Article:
After opening a confectionery shop in Yokohama in 1910, Fujii traveled to the United States to hone his pastry skills and knowledge. It was there that he first tried strawberry shortcake and fell in love.
A year later, Fujii returned to Japan to create his version: an airy and soft layered sponge cake coated in velvety cream and garnished with candied strawberries.
Considered a luxury to be offered on special occasions, the festively colored dessert is now synonymous with Christmas in Japan. Hotels, department stores, and bakeries all promote their versions of strawberry shortbread over the holiday season.
The tradition and popularity of the Japanese version of the iconic cake has even crossed its borders.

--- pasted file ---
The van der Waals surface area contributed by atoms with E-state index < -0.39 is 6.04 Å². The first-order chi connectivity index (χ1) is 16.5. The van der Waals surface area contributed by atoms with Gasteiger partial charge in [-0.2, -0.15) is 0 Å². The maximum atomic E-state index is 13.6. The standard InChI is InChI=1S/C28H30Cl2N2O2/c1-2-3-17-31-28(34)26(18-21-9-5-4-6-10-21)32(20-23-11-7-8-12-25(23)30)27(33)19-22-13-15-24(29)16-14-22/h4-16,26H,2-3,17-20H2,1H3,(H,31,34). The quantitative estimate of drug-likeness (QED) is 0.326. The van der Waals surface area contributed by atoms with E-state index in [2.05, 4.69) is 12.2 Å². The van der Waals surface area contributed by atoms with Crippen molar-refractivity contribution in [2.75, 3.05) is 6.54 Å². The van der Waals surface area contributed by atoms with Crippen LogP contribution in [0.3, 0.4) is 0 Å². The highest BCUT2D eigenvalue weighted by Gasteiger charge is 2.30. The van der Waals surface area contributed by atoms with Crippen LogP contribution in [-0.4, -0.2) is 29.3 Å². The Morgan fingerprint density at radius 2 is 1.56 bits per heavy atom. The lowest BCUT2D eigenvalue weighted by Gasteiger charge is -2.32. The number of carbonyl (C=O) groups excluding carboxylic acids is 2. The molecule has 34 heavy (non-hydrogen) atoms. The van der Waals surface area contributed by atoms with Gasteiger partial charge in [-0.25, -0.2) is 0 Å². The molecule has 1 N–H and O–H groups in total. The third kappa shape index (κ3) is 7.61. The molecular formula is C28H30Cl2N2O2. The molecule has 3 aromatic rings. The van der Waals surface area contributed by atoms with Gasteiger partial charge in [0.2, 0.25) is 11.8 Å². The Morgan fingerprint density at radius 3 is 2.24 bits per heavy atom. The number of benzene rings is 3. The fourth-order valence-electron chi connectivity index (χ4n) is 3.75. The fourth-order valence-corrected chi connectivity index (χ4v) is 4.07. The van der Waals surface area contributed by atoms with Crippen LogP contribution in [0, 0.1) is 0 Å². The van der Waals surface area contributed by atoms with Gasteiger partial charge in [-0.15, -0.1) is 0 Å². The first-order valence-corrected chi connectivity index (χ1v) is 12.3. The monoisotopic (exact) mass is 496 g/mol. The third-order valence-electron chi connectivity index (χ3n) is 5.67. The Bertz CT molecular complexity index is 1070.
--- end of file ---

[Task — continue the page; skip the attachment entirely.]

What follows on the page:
“I put it on our menu every winter because, despite its simplicity, it’s a cake that makes you feel so happy. It’s basic but there is so much room to explore and improve.”
The Japanese group Juccheim recently invented an AI oven that cooks Baumkuchen on a spit.
Baked on a spit-shaped roasting pan, Baumkuchen is a round German cake with golden circular lines resembling the growth ring of a tree (see the image at the top of this story).
“Baumkuchen in Germany is defined by the German Confectionery Crafts Association. On the other hand, Japanese is undefined and has many versions created by many chefs,” Kawamoto explains when asked. asked to compare the two.
Although it now symbolizes peace, longevity and everlasting love, the Japanese Baumkuchen had dark beginnings.